Emotional Cleansing. As you laugh heartily, emotions can flow freely, and blocked, stuck negative emotions that are stored inside can have an avenue for release. That’s why a good laugh can also lead to a good cry—both of which help to cleanse the body of stress and physical and emotional pain.
Dr. William Fry of Stanford University Medical School compares laughter to physical exercise—like belly jogging. In addition to all the other benefits, while enjoying a good laugh, your lung capacity improves, internal organs get a massage, memory and alertness increases, and the muscles of your chest and abdomen get a work out. Dr. Fry tells us that laughing 100-200 times per day is the cardiovascular equivalent of rowing for 10 minutes.
I think that’s why people love to watch the old comedy shows, like I Love Lucy, Green Acres, The Beverly Hillbillies, The Carol Burnett Show, and so many others: because they were fun, often funnier than all of today’s comedy shows put together. Without swear words, without sex, without meanness, these old shows are just plain fun to watch. They give us permission to laugh. We watch them because they are silly and they help to put us into touch with the kid that lives within us all. Maybe that’s why the movie “Big” (starring Tom Hanks), was such a hit with the adults. We all want to be grown up, but yet we all crave retaining the magic of the little kid who lives inside each of us. What a blessing it would be to see the fun in life through the wide-eyed wonder of a child. People crave fun; inherently we want it, because deep down, we want to laugh—to laugh so hard we nearly pee our pants. We want to enjoy life and giggle so hard that tears stream down our faces! And what’s the one part of the body that hurts so good when we laugh really hard? It’s our core, the solar plexus—the place where we store our power. The silly side is the side of our psyche that gets tickled by life. The need to be silly and to laugh and to play is an essential part of being human; and doing this helps feed our need for peace. Allowing yourself to relax and have fun lets your spirit soar!
Allowing yourself the freedom to laugh and be silly lets your “inner child” out to play, not in a childish sense, but in a childlike sense. A sense of humor can connect your serious side with the alchemy of your “magical child.” Seeing the joy of life through the eyes of a free spirit and a sense of humor can help you to easily see the lighter and the brighter side of living. One way to learn the art of playfulness is to observe a child. A child sees life as it is, not by how society defines it. To be childlike is to explore, and be open to the moment, to see the richness in the simple things. How many times has a child reached past an expensive gift, just to play with the box?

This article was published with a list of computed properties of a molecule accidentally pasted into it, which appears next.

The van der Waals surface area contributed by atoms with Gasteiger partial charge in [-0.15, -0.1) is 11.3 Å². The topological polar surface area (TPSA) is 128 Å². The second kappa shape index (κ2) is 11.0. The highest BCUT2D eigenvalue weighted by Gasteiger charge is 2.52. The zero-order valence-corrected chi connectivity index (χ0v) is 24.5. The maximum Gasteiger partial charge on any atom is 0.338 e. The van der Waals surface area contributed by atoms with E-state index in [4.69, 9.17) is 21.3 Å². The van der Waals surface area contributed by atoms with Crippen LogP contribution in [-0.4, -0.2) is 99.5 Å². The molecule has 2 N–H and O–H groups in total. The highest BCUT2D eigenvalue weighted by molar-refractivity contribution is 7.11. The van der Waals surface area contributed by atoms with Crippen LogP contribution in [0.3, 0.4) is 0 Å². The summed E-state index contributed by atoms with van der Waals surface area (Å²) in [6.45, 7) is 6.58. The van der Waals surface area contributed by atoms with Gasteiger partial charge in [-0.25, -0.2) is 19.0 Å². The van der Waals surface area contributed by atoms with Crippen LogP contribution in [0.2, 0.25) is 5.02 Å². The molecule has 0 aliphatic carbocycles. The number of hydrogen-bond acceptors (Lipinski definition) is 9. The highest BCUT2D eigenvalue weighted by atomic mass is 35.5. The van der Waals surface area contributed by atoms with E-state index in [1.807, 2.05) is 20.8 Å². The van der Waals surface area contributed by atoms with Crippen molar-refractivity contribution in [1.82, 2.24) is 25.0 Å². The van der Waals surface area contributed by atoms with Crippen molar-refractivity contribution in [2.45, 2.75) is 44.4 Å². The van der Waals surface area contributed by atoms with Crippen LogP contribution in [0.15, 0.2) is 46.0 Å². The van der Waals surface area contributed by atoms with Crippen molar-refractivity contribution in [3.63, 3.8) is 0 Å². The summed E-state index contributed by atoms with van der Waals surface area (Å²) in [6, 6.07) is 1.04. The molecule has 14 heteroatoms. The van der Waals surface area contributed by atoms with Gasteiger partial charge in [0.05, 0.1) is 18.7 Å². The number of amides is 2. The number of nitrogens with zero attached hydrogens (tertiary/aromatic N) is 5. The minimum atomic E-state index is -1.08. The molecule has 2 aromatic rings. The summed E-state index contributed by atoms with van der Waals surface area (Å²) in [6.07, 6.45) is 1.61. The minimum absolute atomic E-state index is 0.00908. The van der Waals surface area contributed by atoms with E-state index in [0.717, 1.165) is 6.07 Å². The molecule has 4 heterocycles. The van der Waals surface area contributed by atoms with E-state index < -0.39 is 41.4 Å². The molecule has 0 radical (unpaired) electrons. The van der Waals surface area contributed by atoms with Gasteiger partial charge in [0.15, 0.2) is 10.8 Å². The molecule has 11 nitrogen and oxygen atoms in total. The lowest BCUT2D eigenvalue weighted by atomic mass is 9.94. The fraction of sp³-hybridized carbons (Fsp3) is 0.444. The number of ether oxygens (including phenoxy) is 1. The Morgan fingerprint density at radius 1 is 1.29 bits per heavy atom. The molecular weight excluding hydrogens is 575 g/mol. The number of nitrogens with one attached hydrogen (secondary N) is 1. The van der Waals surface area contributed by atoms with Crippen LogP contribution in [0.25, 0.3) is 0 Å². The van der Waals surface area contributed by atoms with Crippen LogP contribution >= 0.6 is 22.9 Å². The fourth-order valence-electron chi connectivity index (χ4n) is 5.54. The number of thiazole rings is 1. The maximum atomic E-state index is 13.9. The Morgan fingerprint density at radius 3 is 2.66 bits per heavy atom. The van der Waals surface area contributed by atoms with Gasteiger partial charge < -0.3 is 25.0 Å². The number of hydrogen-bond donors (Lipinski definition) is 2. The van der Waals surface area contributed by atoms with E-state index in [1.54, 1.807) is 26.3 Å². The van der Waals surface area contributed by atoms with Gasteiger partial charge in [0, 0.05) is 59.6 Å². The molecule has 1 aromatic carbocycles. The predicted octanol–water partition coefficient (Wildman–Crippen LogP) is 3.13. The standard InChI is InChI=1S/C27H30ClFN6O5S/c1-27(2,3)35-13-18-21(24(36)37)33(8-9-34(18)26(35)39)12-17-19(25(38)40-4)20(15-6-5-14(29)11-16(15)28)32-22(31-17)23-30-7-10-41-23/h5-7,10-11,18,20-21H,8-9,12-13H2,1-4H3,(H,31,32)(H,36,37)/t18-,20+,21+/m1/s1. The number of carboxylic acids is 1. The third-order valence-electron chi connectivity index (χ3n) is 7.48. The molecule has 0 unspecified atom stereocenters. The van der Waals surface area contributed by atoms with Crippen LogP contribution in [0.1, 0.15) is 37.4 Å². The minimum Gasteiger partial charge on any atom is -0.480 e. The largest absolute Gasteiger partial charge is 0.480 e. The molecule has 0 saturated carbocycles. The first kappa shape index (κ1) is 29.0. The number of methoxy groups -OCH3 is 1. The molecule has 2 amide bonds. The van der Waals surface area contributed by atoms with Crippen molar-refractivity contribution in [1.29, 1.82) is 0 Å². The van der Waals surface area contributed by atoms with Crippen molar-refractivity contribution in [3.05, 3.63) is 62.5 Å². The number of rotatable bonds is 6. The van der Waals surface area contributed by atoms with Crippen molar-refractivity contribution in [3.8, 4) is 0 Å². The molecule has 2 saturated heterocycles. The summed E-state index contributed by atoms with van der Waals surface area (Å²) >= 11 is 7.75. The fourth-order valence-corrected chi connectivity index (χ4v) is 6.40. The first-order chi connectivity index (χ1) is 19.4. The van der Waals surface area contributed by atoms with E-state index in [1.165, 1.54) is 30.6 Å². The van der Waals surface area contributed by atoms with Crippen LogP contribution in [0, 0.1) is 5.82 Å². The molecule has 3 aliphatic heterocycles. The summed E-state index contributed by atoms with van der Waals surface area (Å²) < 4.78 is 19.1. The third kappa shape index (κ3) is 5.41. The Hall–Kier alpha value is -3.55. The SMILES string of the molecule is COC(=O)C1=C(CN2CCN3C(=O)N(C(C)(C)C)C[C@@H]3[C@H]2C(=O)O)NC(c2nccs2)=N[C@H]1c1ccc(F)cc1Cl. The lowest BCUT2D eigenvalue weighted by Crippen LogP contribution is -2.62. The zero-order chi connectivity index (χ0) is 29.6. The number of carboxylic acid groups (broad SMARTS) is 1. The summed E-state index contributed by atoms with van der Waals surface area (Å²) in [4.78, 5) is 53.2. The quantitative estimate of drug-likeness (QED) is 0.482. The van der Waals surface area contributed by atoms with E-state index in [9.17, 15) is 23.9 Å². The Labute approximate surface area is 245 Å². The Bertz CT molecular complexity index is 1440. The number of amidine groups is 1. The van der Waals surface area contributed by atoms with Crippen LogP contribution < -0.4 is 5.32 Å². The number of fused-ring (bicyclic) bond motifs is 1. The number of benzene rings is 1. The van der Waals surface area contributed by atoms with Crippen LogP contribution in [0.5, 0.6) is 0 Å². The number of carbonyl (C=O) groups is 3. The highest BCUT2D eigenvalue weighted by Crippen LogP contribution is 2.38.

Life may be a serious gift, but it can be wrapped in joy. So if you just want to sit and play with the packaging once in a while, let yourself! If you won’t let yourself, don’t be surprised if what’s inside doesn’t seem as satisfying as it should be. The body, mind and spiritual benefits of laughter are now hitting the research books, but it’s something we’ve known all along.
As a Yoga teacher, one of the most flattering comments I had came from a student who said that by coming to my classes, she was able to release her “pent-up humor!” Perhaps the yoga word, Namaste could also be interpreted as, “the humor within me bows to the humor within you!”
Wouldn’t it be great if we could replace all the guns in the world with squirt guns—loaded with Kool-Aid? Wouldn’t it be fun to switch all the bombs dropping in the world with white boxes filled with jelly-filled donuts? And every time a punch was thrown in anger, the fist turned into chocolate pudding and a kissing sound was heard! Or how about every time a yell was bellowed it turned into laughter instead? Wouldn’t it be great?
So why don’t you put on that clown nose, come over to the silly side, and have a good laugh? It’s a lot more fun over here—and you’ll live longer too!
By Cindy Gray